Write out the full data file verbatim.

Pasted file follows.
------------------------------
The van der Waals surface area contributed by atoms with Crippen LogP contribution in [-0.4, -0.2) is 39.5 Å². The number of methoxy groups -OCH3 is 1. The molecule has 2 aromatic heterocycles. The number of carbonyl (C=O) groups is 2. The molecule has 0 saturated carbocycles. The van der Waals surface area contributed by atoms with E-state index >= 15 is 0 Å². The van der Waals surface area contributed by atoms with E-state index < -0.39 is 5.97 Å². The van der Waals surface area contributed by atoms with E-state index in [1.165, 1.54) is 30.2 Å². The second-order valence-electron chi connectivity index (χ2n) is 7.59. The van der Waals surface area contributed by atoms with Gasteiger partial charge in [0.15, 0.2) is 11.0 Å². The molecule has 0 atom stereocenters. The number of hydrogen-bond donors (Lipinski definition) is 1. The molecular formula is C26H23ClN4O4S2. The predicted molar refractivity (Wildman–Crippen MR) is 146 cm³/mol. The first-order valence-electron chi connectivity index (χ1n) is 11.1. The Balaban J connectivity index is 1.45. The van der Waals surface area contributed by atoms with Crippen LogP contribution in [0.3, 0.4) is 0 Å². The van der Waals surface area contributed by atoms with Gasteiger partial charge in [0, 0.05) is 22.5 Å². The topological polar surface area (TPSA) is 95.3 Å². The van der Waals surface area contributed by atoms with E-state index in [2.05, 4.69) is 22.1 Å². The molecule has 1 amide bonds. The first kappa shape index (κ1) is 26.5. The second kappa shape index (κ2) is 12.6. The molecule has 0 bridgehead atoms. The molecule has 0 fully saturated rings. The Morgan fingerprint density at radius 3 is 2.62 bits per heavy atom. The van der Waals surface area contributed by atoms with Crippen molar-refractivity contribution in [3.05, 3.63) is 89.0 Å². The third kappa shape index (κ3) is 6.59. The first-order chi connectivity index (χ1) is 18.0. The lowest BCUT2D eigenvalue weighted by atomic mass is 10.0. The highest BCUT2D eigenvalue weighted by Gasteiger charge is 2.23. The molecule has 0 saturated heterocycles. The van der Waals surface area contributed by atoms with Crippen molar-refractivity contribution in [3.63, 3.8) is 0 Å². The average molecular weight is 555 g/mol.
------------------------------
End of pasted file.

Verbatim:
The van der Waals surface area contributed by atoms with Crippen LogP contribution in [-0.4, -0.2) is 39.5 Å². The number of methoxy groups -OCH3 is 1. The molecule has 2 aromatic heterocycles. The number of carbonyl (C=O) groups is 2. The molecule has 0 saturated carbocycles. The van der Waals surface area contributed by atoms with E-state index >= 15 is 0 Å². The van der Waals surface area contributed by atoms with E-state index < -0.39 is 5.97 Å². The van der Waals surface area contributed by atoms with E-state index in [1.165, 1.54) is 30.2 Å². The second-order valence-electron chi connectivity index (χ2n) is 7.59. The van der Waals surface area contributed by atoms with Gasteiger partial charge in [0.15, 0.2) is 11.0 Å². The molecule has 0 atom stereocenters. The number of hydrogen-bond donors (Lipinski definition) is 1. The molecular formula is C26H23ClN4O4S2. The predicted molar refractivity (Wildman–Crippen MR) is 146 cm³/mol. The first-order valence-electron chi connectivity index (χ1n) is 11.1. The Balaban J connectivity index is 1.45. The van der Waals surface area contributed by atoms with Crippen LogP contribution in [0.3, 0.4) is 0 Å². The van der Waals surface area contributed by atoms with Gasteiger partial charge in [0, 0.05) is 22.5 Å². The topological polar surface area (TPSA) is 95.3 Å². The van der Waals surface area contributed by atoms with E-state index in [2.05, 4.69) is 22.1 Å². The molecule has 1 amide bonds. The first kappa shape index (κ1) is 26.5. The second kappa shape index (κ2) is 12.6. The molecule has 0 bridgehead atoms. The molecule has 0 fully saturated rings. The Morgan fingerprint density at radius 3 is 2.62 bits per heavy atom. The van der Waals surface area contributed by atoms with Crippen molar-refractivity contribution in [3.05, 3.63) is 89.0 Å². The third kappa shape index (κ3) is 6.59. The first-order chi connectivity index (χ1) is 18.0. The lowest BCUT2D eigenvalue weighted by atomic mass is 10.0. The highest BCUT2D eigenvalue weighted by Gasteiger charge is 2.23. The molecule has 0 saturated heterocycles. The van der Waals surface area contributed by atoms with Crippen molar-refractivity contribution in [3.63, 3.8) is 0 Å². The average molecular weight is 555 g/mol.